Corinne invited me to come to her house for tea.  Hers was an elegant house sheltered within the twisted cul-de-sacs of Atherton, shielded  from any vagrant noise by tall walls and taller trees.  The large rooms were lined with bookshelves that stretched floor to ceiling, crammed with books related to Corinne’s many areas of interest.  I saw copies of some of the same Chinese texts I had been studying, next to bound journals in Chinese.  “Yes,” Corinne said, “I taught myself to read Mandarin so I could keep up with what was happening in China. “  I was in awe.

A tea service had been set up noiselessly in the front room by an invisible servant.  We drank tea from dainty porcelain cups.  She talked about what she had learned as a delegate to the Chinese conferences, at a technical level  I only half understood.  She listened patiently to my half-formed ideas;  she may have been flattered by my evident admiration.

After we finished tea, she showed me to the door.  She said “I enjoyed this meeting.  Maybe you and I and our husbands could meet for lunch sometime.  I would like to meet your husband…”

I was abashed.  My husband did not begrudge the time I spent exploring Chinese culture and international business, but he did not share these interests.   I could only imagine Corinne’s husband – what would the four of us find to talk about?

“Give me a call when you have a good time,” said Corinne.  I gave her my thanks and left.  I did not mention her invitation to my husband, nor did I call Corinne.  She sent a note, and then a Christmas card.  She had been in ill health, but still wanted to have lunch.  My not having called became an obstacle to my calling – the budding friendship withered because I was afraid to expose  how little I really knew – as if Corinne had not already guessed that. Then I got a notice that her husband had died.  I was young, I didn’t know very many people who had died.  I didn’t know what to say.  So I said nothing.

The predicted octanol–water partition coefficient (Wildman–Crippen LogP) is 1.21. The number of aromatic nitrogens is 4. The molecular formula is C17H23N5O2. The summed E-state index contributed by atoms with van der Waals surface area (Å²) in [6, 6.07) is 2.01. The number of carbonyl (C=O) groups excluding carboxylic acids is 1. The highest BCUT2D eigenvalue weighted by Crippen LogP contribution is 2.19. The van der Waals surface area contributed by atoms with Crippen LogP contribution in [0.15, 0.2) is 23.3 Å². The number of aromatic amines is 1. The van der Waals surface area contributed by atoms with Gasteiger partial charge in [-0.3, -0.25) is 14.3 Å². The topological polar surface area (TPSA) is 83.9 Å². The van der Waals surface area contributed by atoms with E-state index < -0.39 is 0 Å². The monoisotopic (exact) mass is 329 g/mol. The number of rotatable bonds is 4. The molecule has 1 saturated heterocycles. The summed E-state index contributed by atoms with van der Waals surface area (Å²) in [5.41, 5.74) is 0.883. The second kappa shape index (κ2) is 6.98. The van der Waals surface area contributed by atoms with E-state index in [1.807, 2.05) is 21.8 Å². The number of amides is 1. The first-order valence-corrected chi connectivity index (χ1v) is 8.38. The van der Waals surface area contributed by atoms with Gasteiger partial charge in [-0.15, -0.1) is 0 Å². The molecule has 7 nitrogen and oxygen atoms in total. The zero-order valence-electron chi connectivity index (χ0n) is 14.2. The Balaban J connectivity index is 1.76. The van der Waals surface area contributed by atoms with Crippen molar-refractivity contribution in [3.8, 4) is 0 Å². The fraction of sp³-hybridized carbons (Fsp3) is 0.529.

Some months later, I got another  letter from Corinne.  It was a typed letter, a form letter.  It said goodbye.  She had been diagnosed much too late with metastasized breast cancer.  In the letter she wrote of being near death, but still participating in conferences, overseeing the publication of books, writing reviews, and presiding over her family.  Scrawled in a shaky hand at the bottom of the letter was a note: “So sorry we never had that lunch.”

So am I, Corinne.

Child-Proof – HA! (LATC October 2013)

“Child-proof” – Ha! (LATC October)
It happened just like they warn in the Emergency Care manuals
We had been having houseguests with small children all summer. We had childproofed the main rooms with all the breakable gewgaws put away. We had taken the cleaning supplies out of the children’s bathroom. We had the toys in an easily accessible closet and we locked the door to the attic.
But we had not hosted a two-year-old in years.
It started just like they warned it would. “Where’s Joshua?” “I thought he was with you!”
Then the search began. Not in the kitchen. Not upstairs. Not next door at Grandma’s. Not visible walking up or down the street. Finally his dad found him –in the master bathroom. It had never occurred to me to make this part of the house off limits, because no other visiting child had ever ventured into this part of the house without escort.
There were about a dozen bright red ibuprofen pills scattered, some smushed, on the floor.
Never underestimate the tenacity of a 2-year-old.
It had been a new box of ibuprojen, flaps still glued. It was shut away in a drawer.
Joshua had opened the drawer and found the box.
Joshua had ripped the box open.
Inside was a “child-proof” bottle, the kind where you have to press on the sides at the same time as you turn the lid. No problem for Joshua: he bit down on the lid with his gleaming white baby teeth and turned. No more lid.
The contents were kept fresh by a vacuum -glued foil-lined seal. Many is the time I have sworn at these seals as I tried to pry them off with fingernails, toenail clippers, or scissors. Again, no problem for Joshua. Joshua gnawed through the seal like a roof rat gnawing through an orange.
Then, fortunately, he spilled half of the pills on the floor. His dad found him as he was trying to replace them in the bottle.
He told us he had not eaten any of the pills.